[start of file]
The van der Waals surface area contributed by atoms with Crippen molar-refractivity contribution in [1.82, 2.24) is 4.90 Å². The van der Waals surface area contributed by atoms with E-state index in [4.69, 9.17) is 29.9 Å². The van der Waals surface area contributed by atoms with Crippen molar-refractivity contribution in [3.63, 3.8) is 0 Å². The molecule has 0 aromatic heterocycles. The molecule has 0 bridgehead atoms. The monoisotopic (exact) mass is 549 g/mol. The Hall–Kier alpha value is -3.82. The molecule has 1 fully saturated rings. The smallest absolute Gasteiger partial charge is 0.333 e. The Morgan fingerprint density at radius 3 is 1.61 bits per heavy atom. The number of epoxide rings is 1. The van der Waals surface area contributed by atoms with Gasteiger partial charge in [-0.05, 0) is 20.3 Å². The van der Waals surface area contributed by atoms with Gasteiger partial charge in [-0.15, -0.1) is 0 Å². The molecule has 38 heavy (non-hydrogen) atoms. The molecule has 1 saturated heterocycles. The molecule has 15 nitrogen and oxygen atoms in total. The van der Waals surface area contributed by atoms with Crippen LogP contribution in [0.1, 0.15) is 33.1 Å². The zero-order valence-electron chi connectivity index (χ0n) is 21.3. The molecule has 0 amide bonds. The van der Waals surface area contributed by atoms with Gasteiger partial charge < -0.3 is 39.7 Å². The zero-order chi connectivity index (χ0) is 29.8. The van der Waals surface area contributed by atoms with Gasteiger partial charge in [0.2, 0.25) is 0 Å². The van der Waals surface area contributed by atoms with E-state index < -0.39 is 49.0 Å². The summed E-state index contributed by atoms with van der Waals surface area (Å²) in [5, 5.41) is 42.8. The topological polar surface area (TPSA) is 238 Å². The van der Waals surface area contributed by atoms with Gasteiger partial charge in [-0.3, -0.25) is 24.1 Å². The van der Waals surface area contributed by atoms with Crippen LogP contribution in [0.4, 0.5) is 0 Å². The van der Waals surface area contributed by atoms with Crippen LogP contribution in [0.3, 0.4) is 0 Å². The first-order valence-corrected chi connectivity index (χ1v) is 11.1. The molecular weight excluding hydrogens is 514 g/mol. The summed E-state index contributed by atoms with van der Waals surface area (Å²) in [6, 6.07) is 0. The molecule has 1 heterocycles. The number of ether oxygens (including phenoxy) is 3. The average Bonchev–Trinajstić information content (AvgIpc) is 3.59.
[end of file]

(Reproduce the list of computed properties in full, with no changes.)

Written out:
The van der Waals surface area contributed by atoms with Crippen molar-refractivity contribution in [1.82, 2.24) is 4.90 Å². The van der Waals surface area contributed by atoms with E-state index in [4.69, 9.17) is 29.9 Å². The van der Waals surface area contributed by atoms with Crippen molar-refractivity contribution in [3.63, 3.8) is 0 Å². The molecule has 0 aromatic heterocycles. The molecule has 0 bridgehead atoms. The monoisotopic (exact) mass is 549 g/mol. The Hall–Kier alpha value is -3.82. The molecule has 1 fully saturated rings. The smallest absolute Gasteiger partial charge is 0.333 e. The Morgan fingerprint density at radius 3 is 1.61 bits per heavy atom. The number of epoxide rings is 1. The van der Waals surface area contributed by atoms with Gasteiger partial charge in [-0.05, 0) is 20.3 Å². The van der Waals surface area contributed by atoms with Gasteiger partial charge in [-0.15, -0.1) is 0 Å². The molecule has 38 heavy (non-hydrogen) atoms. The molecule has 1 saturated heterocycles. The molecule has 15 nitrogen and oxygen atoms in total. The van der Waals surface area contributed by atoms with Crippen LogP contribution in [0.1, 0.15) is 33.1 Å². The zero-order valence-electron chi connectivity index (χ0n) is 21.3. The molecule has 0 amide bonds. The van der Waals surface area contributed by atoms with Gasteiger partial charge < -0.3 is 39.7 Å². The zero-order chi connectivity index (χ0) is 29.8. The van der Waals surface area contributed by atoms with Gasteiger partial charge in [0.2, 0.25) is 0 Å². The van der Waals surface area contributed by atoms with E-state index < -0.39 is 49.0 Å². The summed E-state index contributed by atoms with van der Waals surface area (Å²) in [5, 5.41) is 42.8. The topological polar surface area (TPSA) is 238 Å². The van der Waals surface area contributed by atoms with Gasteiger partial charge in [-0.3, -0.25) is 24.1 Å². The van der Waals surface area contributed by atoms with Crippen LogP contribution in [0.4, 0.5) is 0 Å². The van der Waals surface area contributed by atoms with Crippen LogP contribution in [0.3, 0.4) is 0 Å². The first-order valence-corrected chi connectivity index (χ1v) is 11.1. The molecular weight excluding hydrogens is 514 g/mol. The summed E-state index contributed by atoms with van der Waals surface area (Å²) in [6, 6.07) is 0. The molecule has 1 heterocycles. The number of ether oxygens (including phenoxy) is 3. The average Bonchev–Trinajstić information content (AvgIpc) is 3.59.